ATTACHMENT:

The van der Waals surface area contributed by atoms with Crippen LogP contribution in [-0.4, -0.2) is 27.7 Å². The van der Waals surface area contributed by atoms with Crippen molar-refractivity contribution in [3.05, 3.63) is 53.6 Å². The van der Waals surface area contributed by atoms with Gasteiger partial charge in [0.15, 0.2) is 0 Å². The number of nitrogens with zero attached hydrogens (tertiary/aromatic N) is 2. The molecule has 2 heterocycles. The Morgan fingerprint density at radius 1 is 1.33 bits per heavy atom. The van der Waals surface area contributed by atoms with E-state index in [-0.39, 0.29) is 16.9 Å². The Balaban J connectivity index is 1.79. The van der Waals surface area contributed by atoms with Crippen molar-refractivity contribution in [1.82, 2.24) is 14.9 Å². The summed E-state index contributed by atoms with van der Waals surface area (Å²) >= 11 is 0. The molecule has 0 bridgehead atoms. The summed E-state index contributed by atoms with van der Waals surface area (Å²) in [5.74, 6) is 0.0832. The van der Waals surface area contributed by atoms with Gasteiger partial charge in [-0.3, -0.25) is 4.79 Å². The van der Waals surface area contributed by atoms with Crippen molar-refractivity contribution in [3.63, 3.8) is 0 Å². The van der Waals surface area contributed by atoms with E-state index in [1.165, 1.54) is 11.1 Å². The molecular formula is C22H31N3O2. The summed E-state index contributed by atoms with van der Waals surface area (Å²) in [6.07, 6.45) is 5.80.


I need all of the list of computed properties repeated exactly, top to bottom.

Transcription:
The van der Waals surface area contributed by atoms with Crippen LogP contribution in [-0.4, -0.2) is 27.7 Å². The van der Waals surface area contributed by atoms with Crippen molar-refractivity contribution in [3.05, 3.63) is 53.6 Å². The van der Waals surface area contributed by atoms with Gasteiger partial charge in [0.15, 0.2) is 0 Å². The number of nitrogens with zero attached hydrogens (tertiary/aromatic N) is 2. The molecule has 2 heterocycles. The Morgan fingerprint density at radius 1 is 1.33 bits per heavy atom. The van der Waals surface area contributed by atoms with E-state index in [-0.39, 0.29) is 16.9 Å². The Balaban J connectivity index is 1.79. The van der Waals surface area contributed by atoms with Crippen molar-refractivity contribution in [1.82, 2.24) is 14.9 Å². The summed E-state index contributed by atoms with van der Waals surface area (Å²) >= 11 is 0. The molecule has 0 bridgehead atoms. The summed E-state index contributed by atoms with van der Waals surface area (Å²) in [5.74, 6) is 0.0832. The van der Waals surface area contributed by atoms with Gasteiger partial charge in [-0.3, -0.25) is 4.79 Å². The van der Waals surface area contributed by atoms with Crippen molar-refractivity contribution in [3.63, 3.8) is 0 Å². The van der Waals surface area contributed by atoms with E-state index in [1.165, 1.54) is 11.1 Å². The molecular formula is C22H31N3O2. The summed E-state index contributed by atoms with van der Waals surface area (Å²) in [6.07, 6.45) is 5.80.